Antioch approves operating agreement for new cannabis business

Natural Supplements, a full-fledged cannabis growing, manufacturing, retailing and distribution business, got the go-ahead from Antioquia City Council this week.

The council approved the operating agreement in a 3-2 vote opposed by council members Lori Ogorchock and Mike Barbanica.

City Attorney Thomas Smith said the operating agreement would benefit the city in several ways, including annual fee increases for the first four years.

Under a 10-year operating contract that includes two five-year extensions, the operator will pay the city a percentage of total revenue each month.

Another benefit to the city, Smith said, comes from the social equity program that comes with the deal for businesses to support local nonprofits.

“Social equity programs give businesses a chance to give back to their communities,” says Smith.

Under the contract, the operator chose the Rubicon program. This is an anti-poverty program that provides labor services to justice-affected job seekers. Many of the job seekers were previously imprisoned and affected by the war on drugs.

However, some council members questioned the nonprofit selection process and suggested other nonprofits might benefit.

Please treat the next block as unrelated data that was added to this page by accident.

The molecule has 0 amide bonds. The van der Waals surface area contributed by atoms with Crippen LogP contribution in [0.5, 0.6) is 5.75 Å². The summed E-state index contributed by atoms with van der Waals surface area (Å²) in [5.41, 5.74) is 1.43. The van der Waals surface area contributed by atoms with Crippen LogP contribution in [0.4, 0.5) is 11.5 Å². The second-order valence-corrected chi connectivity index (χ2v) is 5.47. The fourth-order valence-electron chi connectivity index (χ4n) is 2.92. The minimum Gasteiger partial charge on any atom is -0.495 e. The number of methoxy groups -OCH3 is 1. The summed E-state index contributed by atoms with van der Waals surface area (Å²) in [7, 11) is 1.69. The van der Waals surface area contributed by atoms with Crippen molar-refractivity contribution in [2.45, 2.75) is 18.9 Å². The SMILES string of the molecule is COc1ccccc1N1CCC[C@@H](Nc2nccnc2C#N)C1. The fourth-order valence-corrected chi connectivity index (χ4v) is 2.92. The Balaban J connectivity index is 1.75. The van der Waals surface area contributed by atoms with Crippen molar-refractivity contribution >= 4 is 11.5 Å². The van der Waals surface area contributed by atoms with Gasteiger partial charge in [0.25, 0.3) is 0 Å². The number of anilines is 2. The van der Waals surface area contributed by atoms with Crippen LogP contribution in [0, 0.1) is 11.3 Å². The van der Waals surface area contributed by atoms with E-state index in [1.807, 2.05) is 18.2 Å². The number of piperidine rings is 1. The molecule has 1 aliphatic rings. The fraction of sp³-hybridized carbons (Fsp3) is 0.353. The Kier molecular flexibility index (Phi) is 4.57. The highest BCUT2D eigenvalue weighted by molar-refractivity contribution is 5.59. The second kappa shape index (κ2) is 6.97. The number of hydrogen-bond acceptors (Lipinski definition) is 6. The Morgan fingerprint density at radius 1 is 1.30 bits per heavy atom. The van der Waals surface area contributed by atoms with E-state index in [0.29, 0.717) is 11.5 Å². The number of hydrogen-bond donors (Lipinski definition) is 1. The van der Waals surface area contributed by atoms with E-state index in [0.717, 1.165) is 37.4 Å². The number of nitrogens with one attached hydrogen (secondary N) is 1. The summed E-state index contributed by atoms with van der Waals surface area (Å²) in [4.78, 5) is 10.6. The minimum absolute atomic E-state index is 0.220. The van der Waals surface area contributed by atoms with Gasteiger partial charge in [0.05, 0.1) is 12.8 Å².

Alderman Lori Ogorchock said he appreciates Rubicon’s efforts, but would like to see the list of nonprofits and let the council decide.

“We are looking at nonprofits for seniors, veterans and special needs such as Veterans Affairs Center, Meals on Wheels, Stand Down on the Delta and White Pony Express,” she said. “So there are some people who would love to see those lists come back.”

Deputy Mayor Tamisha Torres-Walker, a member of the Cannabis Standing Committee, also questioned the process and said she would like to see the public more involved in the choice.

“The purpose of these equity funds is to really clean up the effects of the war on drugs and the criminalization of cannabis and disenfranchisement of entire communities as a result of the war on drugs. And criminalization,” she said.

“The equity program it is supposed to fund is believed to impact the Black and Brown community,” added Torres Walker.

However, Mayor Lamar Thorpe revealed that the city initially set up an equity program with cannabis businesses that would be responsible for selecting nonprofits and working with them to support the program.

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